Boston Globe: Senate Slow to Join Ethics Push

“I think there’s a recognition that we need to do something, and there’s general support for the governor’s package,” said Senator Jamie Eldridge, a Democrat from Acton.

Eldridge will push for the ethics legislation to ban lobbyists from raising money for politicians. He also wants state contractors with more than $50,000 in business from the state to be prohibited from raising money.

By Matt Viser
3/27/09

Two months after Governor Deval Patrick demanded swift action, and even as the House last night approved a bill of its own, the Senate still has not made visible moves to join the cause of ethics reform on Beacon Hill.

The pace in the Senate stands out, considering the chamber was the epicenter of the biggest scandal to rock state government last year: federal bribery charges leveled at state Senator Dianne Wilkerson and her subsequent resignation. She has been indicted by a grand jury and has pleaded not guilty.

Senators have been focused this week on a transportation overhaul and are gearing up for a debate on pension reforms next week. Senate President Therese Murray has declined to comment on joining Patrick and the House in changing state ethics laws, and has not made it a major priority in public remarks.

Murray declined a request for an interview yesterday and would not comment aside from a statement released through her spokesman, David Falcone, who said she “has been focused on the Senate’s transportation reform legislation and looks forward to continuing the reform agenda with The 153-0 House approval last night gave Speaker Robert A. DeLeo his first legislative victory since he succeeded Salvatore F. DiMasi, who resigned in January amid an influence-peddling controversy involving his close friends.

Yet, in the sort of internecine twists that can carry great weight in the Legislature, top senators were miffed this week that DeLeo outlined his proposal before negotiating a consensus package with the Senate.

“We’re trying to spend more time to determine the best bill we can pass,” said Frederick Berry, the majority leader, who is also chairman of the Senate Committee on Ethics and Rules.

Berry would not say what specific concerns senators have expressed about the governor’s bill or what the objections with the House version are. The Senate, which spent several hours Wednesday approving a transportation reform package, met for only six minutes yesterday.

“I don’t know that anybody has focused on it,” said Senator Michael Morrissey, a Quincy Democrat. “We’ve spent the last two weeks on transportation. I’m sure that we’ll concentrate on it, but I don’t know that there’s been any kind of agreement.”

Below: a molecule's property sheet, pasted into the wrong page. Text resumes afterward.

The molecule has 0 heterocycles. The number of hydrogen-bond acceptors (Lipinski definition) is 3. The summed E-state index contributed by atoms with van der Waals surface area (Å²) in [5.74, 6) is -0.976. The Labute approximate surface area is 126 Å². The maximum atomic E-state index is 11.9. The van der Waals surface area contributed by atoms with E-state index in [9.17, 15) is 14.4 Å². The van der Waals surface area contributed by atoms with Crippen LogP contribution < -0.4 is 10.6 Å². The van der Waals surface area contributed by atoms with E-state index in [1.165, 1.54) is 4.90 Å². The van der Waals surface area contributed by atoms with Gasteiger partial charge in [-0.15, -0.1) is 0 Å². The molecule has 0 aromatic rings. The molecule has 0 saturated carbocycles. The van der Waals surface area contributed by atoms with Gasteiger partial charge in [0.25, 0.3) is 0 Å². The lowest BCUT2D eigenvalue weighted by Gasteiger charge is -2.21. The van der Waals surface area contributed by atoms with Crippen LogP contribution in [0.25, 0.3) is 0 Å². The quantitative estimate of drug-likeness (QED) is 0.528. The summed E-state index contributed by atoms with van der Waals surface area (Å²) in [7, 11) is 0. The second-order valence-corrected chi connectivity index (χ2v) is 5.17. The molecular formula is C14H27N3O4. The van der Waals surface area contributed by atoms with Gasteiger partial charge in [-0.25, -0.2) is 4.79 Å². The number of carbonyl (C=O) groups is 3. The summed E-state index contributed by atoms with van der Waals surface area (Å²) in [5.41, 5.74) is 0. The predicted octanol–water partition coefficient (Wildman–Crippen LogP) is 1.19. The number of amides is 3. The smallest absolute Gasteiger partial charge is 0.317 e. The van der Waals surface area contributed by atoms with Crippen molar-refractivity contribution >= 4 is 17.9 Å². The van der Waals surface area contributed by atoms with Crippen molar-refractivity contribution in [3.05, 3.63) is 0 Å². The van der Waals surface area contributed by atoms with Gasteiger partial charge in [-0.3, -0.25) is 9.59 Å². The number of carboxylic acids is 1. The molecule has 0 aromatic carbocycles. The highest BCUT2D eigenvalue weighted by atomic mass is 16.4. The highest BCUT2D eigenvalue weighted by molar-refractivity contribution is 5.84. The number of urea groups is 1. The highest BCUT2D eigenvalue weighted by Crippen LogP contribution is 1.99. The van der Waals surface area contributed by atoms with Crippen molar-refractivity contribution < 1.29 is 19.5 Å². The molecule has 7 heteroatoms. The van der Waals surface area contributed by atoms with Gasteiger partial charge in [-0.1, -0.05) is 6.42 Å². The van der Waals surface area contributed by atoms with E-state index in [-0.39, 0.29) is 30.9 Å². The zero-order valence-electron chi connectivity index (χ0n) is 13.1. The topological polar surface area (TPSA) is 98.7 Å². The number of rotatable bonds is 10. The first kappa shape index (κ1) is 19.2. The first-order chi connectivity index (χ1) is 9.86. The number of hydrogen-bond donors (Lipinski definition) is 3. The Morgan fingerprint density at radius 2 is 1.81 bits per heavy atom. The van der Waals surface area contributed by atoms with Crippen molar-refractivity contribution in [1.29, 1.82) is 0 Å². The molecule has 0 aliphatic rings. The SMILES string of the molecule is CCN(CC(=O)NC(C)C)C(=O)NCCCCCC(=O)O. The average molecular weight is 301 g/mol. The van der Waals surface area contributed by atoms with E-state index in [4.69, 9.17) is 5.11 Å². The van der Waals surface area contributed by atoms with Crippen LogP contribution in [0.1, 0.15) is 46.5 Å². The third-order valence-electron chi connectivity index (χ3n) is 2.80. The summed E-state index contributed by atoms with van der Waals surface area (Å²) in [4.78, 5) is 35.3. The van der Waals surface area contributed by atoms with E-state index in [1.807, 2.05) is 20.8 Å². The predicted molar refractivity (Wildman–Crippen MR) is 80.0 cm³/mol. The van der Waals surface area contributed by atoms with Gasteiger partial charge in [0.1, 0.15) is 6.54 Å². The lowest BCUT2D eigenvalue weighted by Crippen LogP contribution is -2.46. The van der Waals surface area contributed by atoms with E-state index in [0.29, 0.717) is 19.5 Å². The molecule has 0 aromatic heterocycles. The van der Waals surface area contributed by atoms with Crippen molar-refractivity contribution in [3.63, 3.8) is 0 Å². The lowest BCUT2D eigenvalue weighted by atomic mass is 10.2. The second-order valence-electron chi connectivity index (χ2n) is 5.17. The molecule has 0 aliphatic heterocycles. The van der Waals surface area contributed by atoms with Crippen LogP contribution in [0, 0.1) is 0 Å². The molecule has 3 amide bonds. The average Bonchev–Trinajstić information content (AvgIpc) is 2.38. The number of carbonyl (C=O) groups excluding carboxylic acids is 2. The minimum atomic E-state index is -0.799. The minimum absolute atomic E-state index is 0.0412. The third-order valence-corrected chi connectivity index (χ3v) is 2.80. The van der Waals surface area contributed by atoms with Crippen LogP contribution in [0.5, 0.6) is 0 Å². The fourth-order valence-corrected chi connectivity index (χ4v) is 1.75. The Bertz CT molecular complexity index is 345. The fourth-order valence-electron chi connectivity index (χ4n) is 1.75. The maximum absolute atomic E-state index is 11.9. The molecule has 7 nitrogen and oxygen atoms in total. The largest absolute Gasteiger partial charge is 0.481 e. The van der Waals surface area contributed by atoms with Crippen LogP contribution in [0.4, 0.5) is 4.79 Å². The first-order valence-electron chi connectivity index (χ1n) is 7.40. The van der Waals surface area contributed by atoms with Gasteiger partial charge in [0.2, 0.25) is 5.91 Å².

Still, several senators said ethics reform remains a priority.

“Most people recognize that there are laws that need to be strengthened and updated on the books,” said Richard Tisei, a Republican from Wakefield and the Senate minority leader. “If anything, the Senate is where we had a lot of distraction last session regarding ethics. There’s an appetite to change that.”

“I think there’s a recognition that we need to do something, and there’s general support for the governor’s package,” said Senator Jamie Eldridge, a Democrat from Acton..

Eldridge will push for the ethics legislation to ban lobbyists from raising money for politicians. He also wants state contractors with more than $50,000 in business from the state to be prohibited from raising money.

“This issue must be taken up soon, and it must be comprehensive,” said Senator Mark C. Montigny, a Democrat from New Bedford. “There shouldn’t be any interest in the Legislature to weaken what the governor has done. If anything we should strengthen it. I remain optimistic that the Senate will do that.”

Patrick first filed ethics legislation two months ago, and DeLeo followed this week with a package of ethics reforms that included increasing penalties for ethics violations and granting subpoena power to the secretary of state. The House bill would crack down on lobbyists who fail to report their income, and it would broaden the definition of lobbying to include “strategizing” or “planning.” House lawmakers yesterday unanimously approved a Republican-backed amendment to prohibit lawmakers from using campaign accounts to pay ethics fines.

DeLeo has rejected Patrick’s proposal to give the attorney general’s office wiretapping authority in public corruption cases, but the House included a provision in its bill to study its own proposal.